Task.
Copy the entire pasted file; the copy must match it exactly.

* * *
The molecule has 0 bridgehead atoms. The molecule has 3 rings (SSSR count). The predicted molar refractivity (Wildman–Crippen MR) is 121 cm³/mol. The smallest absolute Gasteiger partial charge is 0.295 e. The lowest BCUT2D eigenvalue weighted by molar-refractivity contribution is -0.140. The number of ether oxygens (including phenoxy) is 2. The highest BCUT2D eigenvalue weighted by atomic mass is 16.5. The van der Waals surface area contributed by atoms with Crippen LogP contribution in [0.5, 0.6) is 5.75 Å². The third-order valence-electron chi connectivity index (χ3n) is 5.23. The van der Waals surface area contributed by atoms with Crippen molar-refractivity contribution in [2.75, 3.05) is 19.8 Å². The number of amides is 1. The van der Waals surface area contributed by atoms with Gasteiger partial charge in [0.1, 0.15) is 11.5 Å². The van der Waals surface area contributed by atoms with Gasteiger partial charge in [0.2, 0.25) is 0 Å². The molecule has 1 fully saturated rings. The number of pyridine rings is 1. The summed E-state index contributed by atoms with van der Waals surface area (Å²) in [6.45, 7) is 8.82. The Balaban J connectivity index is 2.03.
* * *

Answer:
The molecule has 0 bridgehead atoms. The molecule has 3 rings (SSSR count). The predicted molar refractivity (Wildman–Crippen MR) is 121 cm³/mol. The smallest absolute Gasteiger partial charge is 0.295 e. The lowest BCUT2D eigenvalue weighted by molar-refractivity contribution is -0.140. The number of ether oxygens (including phenoxy) is 2. The highest BCUT2D eigenvalue weighted by atomic mass is 16.5. The van der Waals surface area contributed by atoms with Crippen LogP contribution in [0.5, 0.6) is 5.75 Å². The third-order valence-electron chi connectivity index (χ3n) is 5.23. The van der Waals surface area contributed by atoms with Crippen molar-refractivity contribution in [2.75, 3.05) is 19.8 Å². The number of amides is 1. The van der Waals surface area contributed by atoms with Gasteiger partial charge in [0.1, 0.15) is 11.5 Å². The van der Waals surface area contributed by atoms with Gasteiger partial charge in [0.2, 0.25) is 0 Å². The molecule has 1 fully saturated rings. The number of pyridine rings is 1. The summed E-state index contributed by atoms with van der Waals surface area (Å²) in [6.45, 7) is 8.82. The Balaban J connectivity index is 2.03.